The Joys of an Unlicensed Dog
Licensing your pets trusts bureaucrats to exercise better judgment and restraint in the treatment of animals than they've ever demonstrated before.
We bought a license when we adopted our dog, Max, in 2002. We'd taken him in after finding him wandering in the desert and brought him for a checkup and vaccinations. The veterinarian giving him his shots asked us if we wanted to make things legal.
"Sure. Why not?" is probably what we responded. Anyway, the vet did the paperwork and we ended up with a tag that I never bothered to put on his collar and that expired a few months later (Yavapai county licenses are good for one calendar year). That was the only dog license we ever purchased despite owning two mutts over the subsequent 14 years.
Asking for permission to do things isn't something that comes naturally to me—especially when it's something that I plan to do anyway. My family loves dogs and we're going to keep them and care for them no matter what jackass government officials think, so why complicate matters by pretending that I care about their opinions?
I'm not alone in my resistance to asking "mother, may I" before rubbing Fido's belly. The UK abolished dog licenses in 1987 because, according to a parliamentary research paper, they were "held by only around half of dog owners" even though they cost just 37.5 pence (around half a buck at the current conversion rate). That is, charging roughly what you might collect from a sweep between the sofa cushions, the British government could get only half of dog owners to comply with the licensing law.
The UK has since implemented mandatory microchipping and registration for dogs, effective this year. But despite criminal penalties for noncompliance, and the fact that microchipping offers owners benefits in terms of recovering lost pets that don't apply to licensing, a survey of pet owners found that "53% of recipients had no plans to have their pets chipped despite the new law."
The country's Kennel Club remains opposed to licensing, warning, "it is the responsible dog owner who will end up paying a further tax on dog ownership, whilst the irresponsible will continue to flout the law."
Well, the irresponsible and those who resent being bossed around—many of those survey respondents expressed resistance to being told what to do.
License advocates try to peddle bureaucratic requirements as a means of assuring that lost pets can be recovered (a goal better met by voluntary ID tags, microchipping, or tattooing), encouraging vaccination against rabies and other diseases (something responsible owners will do anyway, while irresponsible ones are unlikely to find a vaccination requirement more compelling than a licensing requirement), and protecting against dangerous animals.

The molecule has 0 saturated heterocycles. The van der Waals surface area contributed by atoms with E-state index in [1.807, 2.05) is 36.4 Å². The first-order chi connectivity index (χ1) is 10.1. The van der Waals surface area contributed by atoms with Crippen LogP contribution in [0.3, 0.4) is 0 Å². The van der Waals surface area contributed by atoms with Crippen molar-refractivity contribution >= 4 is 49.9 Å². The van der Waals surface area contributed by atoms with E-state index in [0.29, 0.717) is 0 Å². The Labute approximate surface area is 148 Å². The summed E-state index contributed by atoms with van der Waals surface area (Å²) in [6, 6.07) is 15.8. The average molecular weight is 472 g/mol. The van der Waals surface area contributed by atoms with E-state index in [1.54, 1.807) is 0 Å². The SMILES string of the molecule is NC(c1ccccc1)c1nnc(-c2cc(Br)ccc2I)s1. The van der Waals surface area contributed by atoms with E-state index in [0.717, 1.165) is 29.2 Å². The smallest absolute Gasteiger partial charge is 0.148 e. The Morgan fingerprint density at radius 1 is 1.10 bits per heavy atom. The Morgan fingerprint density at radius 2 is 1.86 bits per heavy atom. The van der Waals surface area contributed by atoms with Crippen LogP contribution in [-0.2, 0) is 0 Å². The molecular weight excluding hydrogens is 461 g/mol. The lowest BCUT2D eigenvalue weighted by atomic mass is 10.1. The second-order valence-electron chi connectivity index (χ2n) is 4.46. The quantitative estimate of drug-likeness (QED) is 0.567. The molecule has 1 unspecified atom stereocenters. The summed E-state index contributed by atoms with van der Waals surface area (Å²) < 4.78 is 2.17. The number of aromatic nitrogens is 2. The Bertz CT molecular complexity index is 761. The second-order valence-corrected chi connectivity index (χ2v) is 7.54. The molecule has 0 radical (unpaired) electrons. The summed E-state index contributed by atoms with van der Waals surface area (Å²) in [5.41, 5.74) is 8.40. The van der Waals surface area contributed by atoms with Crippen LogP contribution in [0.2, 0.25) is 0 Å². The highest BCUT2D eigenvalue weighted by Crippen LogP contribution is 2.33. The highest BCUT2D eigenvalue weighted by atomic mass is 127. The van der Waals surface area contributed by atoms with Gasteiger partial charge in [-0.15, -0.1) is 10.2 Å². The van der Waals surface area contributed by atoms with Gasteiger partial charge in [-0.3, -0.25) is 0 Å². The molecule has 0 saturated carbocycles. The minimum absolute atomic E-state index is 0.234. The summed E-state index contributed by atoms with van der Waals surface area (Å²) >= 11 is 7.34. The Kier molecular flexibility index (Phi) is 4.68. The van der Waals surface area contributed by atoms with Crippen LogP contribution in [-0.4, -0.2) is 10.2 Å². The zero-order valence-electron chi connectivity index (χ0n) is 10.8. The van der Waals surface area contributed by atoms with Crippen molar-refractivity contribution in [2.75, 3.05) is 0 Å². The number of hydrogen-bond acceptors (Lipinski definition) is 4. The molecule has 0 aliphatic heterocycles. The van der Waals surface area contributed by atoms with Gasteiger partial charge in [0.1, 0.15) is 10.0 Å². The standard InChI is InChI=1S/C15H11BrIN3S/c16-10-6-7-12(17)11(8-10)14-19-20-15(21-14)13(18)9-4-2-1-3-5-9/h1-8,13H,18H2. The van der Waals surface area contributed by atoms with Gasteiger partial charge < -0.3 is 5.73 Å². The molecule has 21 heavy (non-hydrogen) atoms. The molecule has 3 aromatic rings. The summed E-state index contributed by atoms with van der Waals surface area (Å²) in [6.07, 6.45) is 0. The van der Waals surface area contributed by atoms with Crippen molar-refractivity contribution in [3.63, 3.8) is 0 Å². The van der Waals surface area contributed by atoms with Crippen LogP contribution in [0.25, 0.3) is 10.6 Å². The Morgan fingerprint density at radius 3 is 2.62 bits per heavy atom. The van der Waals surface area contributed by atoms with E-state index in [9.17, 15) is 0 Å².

Trying to meet this last goal is guaranteed to anger some dog owners, since it depends on charging higher license fees or refusing licenses entirely to specific dogs accused of being dangerous—or, more controversially, to entire breeds of dogs. Owners are asked to identify their dogs' breeds when applying for a license, and trust that those breeds will remain legal and not subject to exile or execution in years to come.
In recent years, bans have mostly focused on "pit bulls" based on a satanic-cult-style panic over their supposedly murderous temperaments and allegedly super-canine strength. But research published last year found that when animal shelter staff were asked to evaluate dogs and determine their breed, "one in five dogs genetically identified with pit bull heritage breeds were missed by all shelter staff" and "one in three dogs lacking DNA for pit bull heritage breeds were labeled pit bull-type dogs by at least one staff member."
Given that Denver alone killed about 3,500 dogs of banned breed between 1990 and 2009, you might hope for some degree of accuracy in those evaluations. I would have to have a lot more faith in local animal control officers than I do to ever trust my mutts' lives to their judgment—even if I were to ever concede politicians' wisdom in designating certain lineages as beyond the pale.
But dog licensing isn't just an ill-considered tool for protecting the public—it's also a means for picking the public's pocket. When King County, Washington bought marketing lists of people who'd purchased pet food but didn't own dog licenses, its subsequent threat letters were clearly intended to boost the health of nothing other than the local government's coffers. As the Seattle Times pointed out, "the county says its pet-licensing agency, which has been using direct-mailing lists since 2012, made more than $80,000 in profit from pet-licensing revenue from last year's letters."
In its formal defense of its data mining and threat letters, Regional Animal Services of King's County claims "By better identifying which households have pets, we've increased the number of cats and dogs that are licensed. That has increased revenue that we've used to improve services." The agency also says that only about 23 percent of pets in the county are licensed, leaving lots more people to be squeezed.
So pet owners who are well-motivated to care for and identify their own animals should submit to mugging by government officials who might use the funds to ban their beloved beasts—possibly by accident–in the future. Sounds like a swell idea.
Max passed away in September after many long and unlicensed years with our family. We'll mourn him for a while, then give some thought to bringing a new dog into our home. I don't know what our next pet will be like, but I can tell you that we won't be consulting any bureaucrats when we make our decision.